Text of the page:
California employees should familiarize themselves with the state’s strict mandates against non-compete and non-solicitation agreements. Unlike many other states, California Business and Professions Code section 16600 does not permit non-compete clauses, even if they are reasonable in scope and purpose. A non-compete clause or agreement, is also known as a “restrictive covenant.” These agreements dictate and restrict an employee’s actions after they are no longer working for an employer. In most cases, they work to restrict an employee’s ability to work for a competitor.
These clauses are against California employment law, and employers may be liable for wrongful termination if they terminate an employee who refuses to agree to the agreement. Public policy dictates that these agreements are unenforceable because of the fundamental power disparity between employers and employees. However, the bar on non-compete clauses generally only apply after termination, because employees have a common-law duty to their employer, while employed.
Despite these agreements’ illegality, California employers often present these agreements and take advantage of an employee’s lack of legal knowledge. Further, employers often evade liability for wrongful termination by utilizing a choice-of-law provision. This provision is an agreement that if the employer and employee are ever engaged in a dispute, they will use an agreed-upon state’s law to resolve the contention. However, California law prohibits employers from using choice-of-law provisions to get around the non-compete laws.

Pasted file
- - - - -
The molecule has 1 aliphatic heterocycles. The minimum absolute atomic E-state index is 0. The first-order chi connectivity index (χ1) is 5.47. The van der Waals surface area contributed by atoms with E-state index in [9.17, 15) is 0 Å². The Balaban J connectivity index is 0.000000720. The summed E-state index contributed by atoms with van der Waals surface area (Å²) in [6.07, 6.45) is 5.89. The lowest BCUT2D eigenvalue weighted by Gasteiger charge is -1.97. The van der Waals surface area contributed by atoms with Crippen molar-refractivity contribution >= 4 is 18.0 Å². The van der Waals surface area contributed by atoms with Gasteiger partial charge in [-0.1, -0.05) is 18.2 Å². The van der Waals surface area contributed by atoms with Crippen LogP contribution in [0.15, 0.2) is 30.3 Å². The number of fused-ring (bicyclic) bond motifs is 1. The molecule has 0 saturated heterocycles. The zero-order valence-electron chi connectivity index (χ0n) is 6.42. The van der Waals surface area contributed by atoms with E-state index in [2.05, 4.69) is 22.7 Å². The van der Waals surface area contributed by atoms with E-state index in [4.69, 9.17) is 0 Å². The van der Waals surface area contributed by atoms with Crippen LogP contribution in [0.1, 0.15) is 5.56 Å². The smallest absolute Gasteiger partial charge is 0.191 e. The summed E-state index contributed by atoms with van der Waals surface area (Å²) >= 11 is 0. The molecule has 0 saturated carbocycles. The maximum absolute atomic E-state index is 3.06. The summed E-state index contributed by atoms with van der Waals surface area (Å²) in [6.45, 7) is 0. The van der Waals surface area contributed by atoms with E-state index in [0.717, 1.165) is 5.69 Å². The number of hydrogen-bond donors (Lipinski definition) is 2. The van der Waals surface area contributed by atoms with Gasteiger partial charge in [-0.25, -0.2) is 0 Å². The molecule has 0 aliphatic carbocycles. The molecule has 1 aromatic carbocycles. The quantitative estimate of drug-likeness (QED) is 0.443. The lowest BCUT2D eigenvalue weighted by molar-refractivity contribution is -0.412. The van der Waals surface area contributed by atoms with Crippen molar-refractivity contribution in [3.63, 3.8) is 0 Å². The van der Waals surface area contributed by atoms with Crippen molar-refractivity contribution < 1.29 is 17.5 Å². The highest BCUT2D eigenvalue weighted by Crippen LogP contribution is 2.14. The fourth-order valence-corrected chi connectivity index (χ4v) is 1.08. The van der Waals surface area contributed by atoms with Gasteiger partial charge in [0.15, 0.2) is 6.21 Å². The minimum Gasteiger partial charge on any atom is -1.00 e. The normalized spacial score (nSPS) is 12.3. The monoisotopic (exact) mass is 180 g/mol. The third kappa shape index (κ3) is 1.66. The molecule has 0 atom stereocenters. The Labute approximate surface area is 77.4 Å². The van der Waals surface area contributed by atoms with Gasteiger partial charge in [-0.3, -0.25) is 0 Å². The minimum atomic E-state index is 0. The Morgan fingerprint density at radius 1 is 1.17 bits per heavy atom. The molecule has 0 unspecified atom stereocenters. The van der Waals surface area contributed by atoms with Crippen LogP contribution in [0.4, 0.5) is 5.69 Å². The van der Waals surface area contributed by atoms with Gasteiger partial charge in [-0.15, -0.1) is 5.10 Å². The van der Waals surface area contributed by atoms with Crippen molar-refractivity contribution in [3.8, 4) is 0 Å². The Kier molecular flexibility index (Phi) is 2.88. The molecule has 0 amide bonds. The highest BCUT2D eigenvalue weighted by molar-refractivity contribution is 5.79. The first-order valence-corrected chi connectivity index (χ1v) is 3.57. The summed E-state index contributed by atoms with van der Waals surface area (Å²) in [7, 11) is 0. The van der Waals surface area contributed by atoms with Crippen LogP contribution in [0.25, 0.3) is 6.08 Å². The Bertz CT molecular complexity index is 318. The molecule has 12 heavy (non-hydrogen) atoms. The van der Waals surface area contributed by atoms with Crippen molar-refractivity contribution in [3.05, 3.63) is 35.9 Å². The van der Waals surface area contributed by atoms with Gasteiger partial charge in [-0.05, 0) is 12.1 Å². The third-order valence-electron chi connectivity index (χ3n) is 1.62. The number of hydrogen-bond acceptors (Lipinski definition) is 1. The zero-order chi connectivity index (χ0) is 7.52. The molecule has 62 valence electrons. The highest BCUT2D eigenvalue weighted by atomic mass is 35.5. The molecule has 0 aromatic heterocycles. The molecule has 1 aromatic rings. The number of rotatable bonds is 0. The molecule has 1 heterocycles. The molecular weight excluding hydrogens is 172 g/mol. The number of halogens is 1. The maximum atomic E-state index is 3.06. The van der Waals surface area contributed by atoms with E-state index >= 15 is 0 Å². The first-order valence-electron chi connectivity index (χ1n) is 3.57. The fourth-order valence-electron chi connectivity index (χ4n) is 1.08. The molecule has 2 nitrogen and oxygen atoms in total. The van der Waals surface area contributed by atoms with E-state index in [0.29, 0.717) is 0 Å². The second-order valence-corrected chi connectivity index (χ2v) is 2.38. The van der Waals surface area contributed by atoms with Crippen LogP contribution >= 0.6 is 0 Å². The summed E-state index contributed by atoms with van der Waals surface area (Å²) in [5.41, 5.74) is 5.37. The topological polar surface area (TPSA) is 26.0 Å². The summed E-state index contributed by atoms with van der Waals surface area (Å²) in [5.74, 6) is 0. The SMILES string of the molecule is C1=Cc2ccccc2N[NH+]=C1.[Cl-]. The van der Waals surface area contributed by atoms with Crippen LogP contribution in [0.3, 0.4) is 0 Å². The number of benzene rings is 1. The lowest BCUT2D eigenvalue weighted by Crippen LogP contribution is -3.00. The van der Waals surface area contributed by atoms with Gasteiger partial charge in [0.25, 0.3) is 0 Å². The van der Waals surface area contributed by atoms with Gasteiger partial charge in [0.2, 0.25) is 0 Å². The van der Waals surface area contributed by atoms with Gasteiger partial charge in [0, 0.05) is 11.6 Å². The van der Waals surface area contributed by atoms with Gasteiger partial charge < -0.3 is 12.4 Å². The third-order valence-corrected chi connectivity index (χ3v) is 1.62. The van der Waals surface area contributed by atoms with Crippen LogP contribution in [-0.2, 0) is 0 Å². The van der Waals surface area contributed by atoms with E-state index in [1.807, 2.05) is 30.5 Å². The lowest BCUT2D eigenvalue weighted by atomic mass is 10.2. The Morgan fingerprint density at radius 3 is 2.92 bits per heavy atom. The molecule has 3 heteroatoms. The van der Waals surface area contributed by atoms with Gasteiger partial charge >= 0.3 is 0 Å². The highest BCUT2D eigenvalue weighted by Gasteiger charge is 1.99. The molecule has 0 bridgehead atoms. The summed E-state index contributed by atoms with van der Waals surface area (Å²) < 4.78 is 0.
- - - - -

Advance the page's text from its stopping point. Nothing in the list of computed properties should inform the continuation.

In sum, employers cannot enforce a restrictive covenant by pointing to the choice-of-law agreement in an employment contract. Further, employees can avoid abiding with an illegal non-compete provision in their contracts. Moreover, California courts maintain jurisdiction to rule on non-compete issues within California and must do so using California law. Finally, employees engaged in court proceedings regarding non-compete disputes are entitled to compensation for attorneys’ fees. It is important to note that even if the employer succeeds, they cannot seek attorneys’ fees from the employee.
Employees should understand that, although non-compete clauses are unenforceable, employers maintain more discretion in enforcing non-solicitation agreements. Unlike non-compete clauses, non-solicitation agreements may be lawful if the agreement is limited in time, scope, and geography. However, courts have trended toward narrowing the scope in favor of California employees. Despite the laws, California employers continue to engage in unlawful employment practices, and it is crucial that employees contact an attorney to discuss their potential recourse.
Is Your California Employer Violating Employment Laws?
If you believe your employer is violating your rights or otherwise engaging in discriminatory or illegal practices, contact The Nourmand Law Firm, APC, for assistance. Our office has been representing California employees for over 20 years. We understand the lifelong impact that discrimination and unlawful employment practices can have on a person’s livelihood and reputation. We work to ensure that our clients receive high-quality and effective representation in their claims against unlawful employers. Our team of experienced California employment lawyers has been highlighted in several publications for their exceptional representation. And, because we only represent employees, you know where our loyalties lie. Contact our office at 800-700-WAGE for a free consultation to discuss your right to recovery.